Wrongful Deaths

Hassle-Free Filing of Wrongful Death Claims

Get Your Due Compensation for a Wrongful Death

A wrongful death claim is a suit that arises from the death of a person caused by the conduct of another. A wrongful death suit is different from other types of personal injury claims as the actual victim (the decedent) isn't filing suit. It's filed by their surviving family members or the decedent's estate.

A wrongful death claim is filed to recover damages for the injuries that the surviving family or estate have suffered due to the death of the victim. The purpose of a wrongful death suit is to provide relief to family members who have been affected emotionally and financially as a result of the person's death.

At Premo Law Firm PLLC, we understand that no amount of money can make up for the loss of a loved one. However, we'll do everything possible to help you achieve financial security so you can focus on recovering from the loss caused.

There Are Various Kinds of Damages for Wrongful Death

Damages in wrongful death cases are aimed at compensating for losses resulting from the death of a family member. Types of recoverable damages include:
  • Direct expenses: Medical bills and funeral costs
  • Loss of benefits: What the person could have received in pension/retirement benefits had they lived
  • Loss of future earnings: What the person who died would have earned in salary if he or she had lived
  • Loss of companionship: What the person who died would have emotionally provided to a relationship, and the mental pain and suffering resulting from the decedent's death
  • Punitive damages: The amount the defendant should be punished for his or her action resulting in the victim's death
Calculating wrongful death damages is a tedious process that involves multiple factors:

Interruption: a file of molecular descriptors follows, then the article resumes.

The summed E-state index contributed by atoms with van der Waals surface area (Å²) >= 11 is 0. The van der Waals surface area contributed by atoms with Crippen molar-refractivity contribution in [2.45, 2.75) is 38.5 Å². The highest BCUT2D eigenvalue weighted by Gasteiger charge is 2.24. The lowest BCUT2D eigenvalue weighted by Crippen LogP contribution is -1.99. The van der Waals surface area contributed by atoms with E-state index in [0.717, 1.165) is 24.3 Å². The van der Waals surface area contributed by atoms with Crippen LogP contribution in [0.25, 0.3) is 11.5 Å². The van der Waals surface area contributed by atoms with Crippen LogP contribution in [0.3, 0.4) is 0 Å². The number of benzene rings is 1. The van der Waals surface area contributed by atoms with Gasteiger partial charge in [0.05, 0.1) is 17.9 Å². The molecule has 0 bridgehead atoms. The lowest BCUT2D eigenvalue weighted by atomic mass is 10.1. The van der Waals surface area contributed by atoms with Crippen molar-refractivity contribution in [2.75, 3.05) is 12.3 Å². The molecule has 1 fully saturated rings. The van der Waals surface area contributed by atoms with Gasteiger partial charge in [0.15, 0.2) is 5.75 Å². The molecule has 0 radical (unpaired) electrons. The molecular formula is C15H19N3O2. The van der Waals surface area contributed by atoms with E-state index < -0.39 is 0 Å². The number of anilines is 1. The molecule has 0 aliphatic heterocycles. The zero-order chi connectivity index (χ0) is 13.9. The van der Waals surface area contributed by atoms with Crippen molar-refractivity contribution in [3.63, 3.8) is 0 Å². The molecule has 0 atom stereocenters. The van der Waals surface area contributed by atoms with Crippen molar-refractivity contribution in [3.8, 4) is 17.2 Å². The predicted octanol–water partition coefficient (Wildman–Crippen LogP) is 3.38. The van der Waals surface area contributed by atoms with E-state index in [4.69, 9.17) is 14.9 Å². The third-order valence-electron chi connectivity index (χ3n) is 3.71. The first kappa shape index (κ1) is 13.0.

• How dependent the plaintiff was on the decedent
  • The nature of the relationship with the decedent
  • The anticipated lifespan of the decedent
  • The anticipated earnings and other benefits of the decedent
  • The presence of any comparative fault
Yet another important factor in wrongful death damage calculations is estimating expected or future income losses. Future losses are the amount of earnings and benefits the decedent would have earned if they had lived. It's therefore very common to take the victim's earnings at the time of his or her death and calculate the remaining years until retirement (or expected death) to determine future loss of earnings.

Present Value of Wrongful Death Damages

When using a life expectancy table to calculate future losses, courts often reduce the total future loss to the present dollar value. As most wrongful death damage compensation is paid in a lump sum, the beneficiary receives the total amount of earnings and benefits the decedent would have made over the course of his or her life, reduced to a single amount that is discounted to present dollars.
sorrowful family

Distribution of Wrongful Death Damages

In wrongful death suits, more than one family member could be liable to receive the compensation amount. Under New York law, the damage amount recovered is distributed in proportion to damages sustained by each individual separately.


In all matters involving personal injury, it's essential that measures be taken promptly to preserve evidence, investigate the accident in question, and file a lawsuit prior to the deadline imposed by the Statute of Limitations. If you or a loved one is a victim of personal injuries, call us now at 518-436-8000 or submit a simple Case Review Form. The initial consultation is free of charge, and if we agree to accept your case, we'll work on a Contingent Fee basis, which means we get paid for our services only if there's a monetary award or recovery of funds. Don't delay! You may have a valid claim and be entitled to compensation for your injuries, but a lawsuit must be filed before the statute of limitations expires.

The above is not legal advice. That can only come from a qualified attorney who is familiar with all the facts and circumstances of a particular, specific case and the relevant law. See Terms of Use.

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